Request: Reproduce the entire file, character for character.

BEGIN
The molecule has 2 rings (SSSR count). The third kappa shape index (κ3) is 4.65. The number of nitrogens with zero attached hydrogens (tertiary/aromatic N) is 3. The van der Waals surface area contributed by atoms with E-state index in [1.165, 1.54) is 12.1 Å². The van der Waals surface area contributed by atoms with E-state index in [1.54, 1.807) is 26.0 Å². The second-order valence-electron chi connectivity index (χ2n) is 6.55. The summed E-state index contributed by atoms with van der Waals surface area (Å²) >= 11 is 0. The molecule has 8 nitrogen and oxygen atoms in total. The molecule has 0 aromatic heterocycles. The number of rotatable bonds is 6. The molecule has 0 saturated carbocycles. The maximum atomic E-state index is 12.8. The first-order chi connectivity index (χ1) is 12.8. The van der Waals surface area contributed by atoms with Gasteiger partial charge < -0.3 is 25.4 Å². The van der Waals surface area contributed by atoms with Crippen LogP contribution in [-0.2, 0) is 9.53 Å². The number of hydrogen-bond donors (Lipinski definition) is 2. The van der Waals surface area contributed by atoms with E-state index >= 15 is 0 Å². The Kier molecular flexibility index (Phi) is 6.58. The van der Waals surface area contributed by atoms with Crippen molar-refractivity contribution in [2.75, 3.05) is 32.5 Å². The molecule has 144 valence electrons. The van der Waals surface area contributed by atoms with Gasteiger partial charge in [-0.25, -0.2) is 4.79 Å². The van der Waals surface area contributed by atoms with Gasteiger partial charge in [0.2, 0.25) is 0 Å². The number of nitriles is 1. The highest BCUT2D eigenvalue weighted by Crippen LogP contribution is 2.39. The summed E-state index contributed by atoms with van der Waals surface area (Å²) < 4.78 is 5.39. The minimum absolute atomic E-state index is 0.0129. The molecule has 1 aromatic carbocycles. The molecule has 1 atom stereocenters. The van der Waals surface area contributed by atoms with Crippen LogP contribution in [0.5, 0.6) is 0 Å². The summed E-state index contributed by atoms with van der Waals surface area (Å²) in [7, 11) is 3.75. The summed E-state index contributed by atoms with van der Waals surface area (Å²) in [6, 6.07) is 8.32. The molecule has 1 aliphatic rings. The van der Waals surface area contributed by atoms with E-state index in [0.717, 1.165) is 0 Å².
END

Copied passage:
The molecule has 2 rings (SSSR count). The third kappa shape index (κ3) is 4.65. The number of nitrogens with zero attached hydrogens (tertiary/aromatic N) is 3. The van der Waals surface area contributed by atoms with E-state index in [1.165, 1.54) is 12.1 Å². The van der Waals surface area contributed by atoms with E-state index in [1.54, 1.807) is 26.0 Å². The second-order valence-electron chi connectivity index (χ2n) is 6.55. The summed E-state index contributed by atoms with van der Waals surface area (Å²) >= 11 is 0. The molecule has 8 nitrogen and oxygen atoms in total. The molecule has 0 aromatic heterocycles. The number of rotatable bonds is 6. The molecule has 0 saturated carbocycles. The maximum atomic E-state index is 12.8. The first-order chi connectivity index (χ1) is 12.8. The van der Waals surface area contributed by atoms with Gasteiger partial charge < -0.3 is 25.4 Å². The van der Waals surface area contributed by atoms with Crippen LogP contribution in [-0.2, 0) is 9.53 Å². The number of hydrogen-bond donors (Lipinski definition) is 2. The van der Waals surface area contributed by atoms with E-state index >= 15 is 0 Å². The Kier molecular flexibility index (Phi) is 6.58. The van der Waals surface area contributed by atoms with Crippen molar-refractivity contribution in [2.75, 3.05) is 32.5 Å². The molecule has 144 valence electrons. The van der Waals surface area contributed by atoms with Gasteiger partial charge in [-0.25, -0.2) is 4.79 Å². The van der Waals surface area contributed by atoms with Gasteiger partial charge in [0.2, 0.25) is 0 Å². The number of nitriles is 1. The highest BCUT2D eigenvalue weighted by Crippen LogP contribution is 2.39. The summed E-state index contributed by atoms with van der Waals surface area (Å²) < 4.78 is 5.39. The minimum absolute atomic E-state index is 0.0129. The molecule has 1 aromatic carbocycles. The molecule has 1 atom stereocenters. The van der Waals surface area contributed by atoms with Crippen LogP contribution in [0.5, 0.6) is 0 Å². The summed E-state index contributed by atoms with van der Waals surface area (Å²) in [7, 11) is 3.75. The summed E-state index contributed by atoms with van der Waals surface area (Å²) in [6, 6.07) is 8.32. The molecule has 1 aliphatic rings. The van der Waals surface area contributed by atoms with E-state index in [0.717, 1.165) is 0 Å².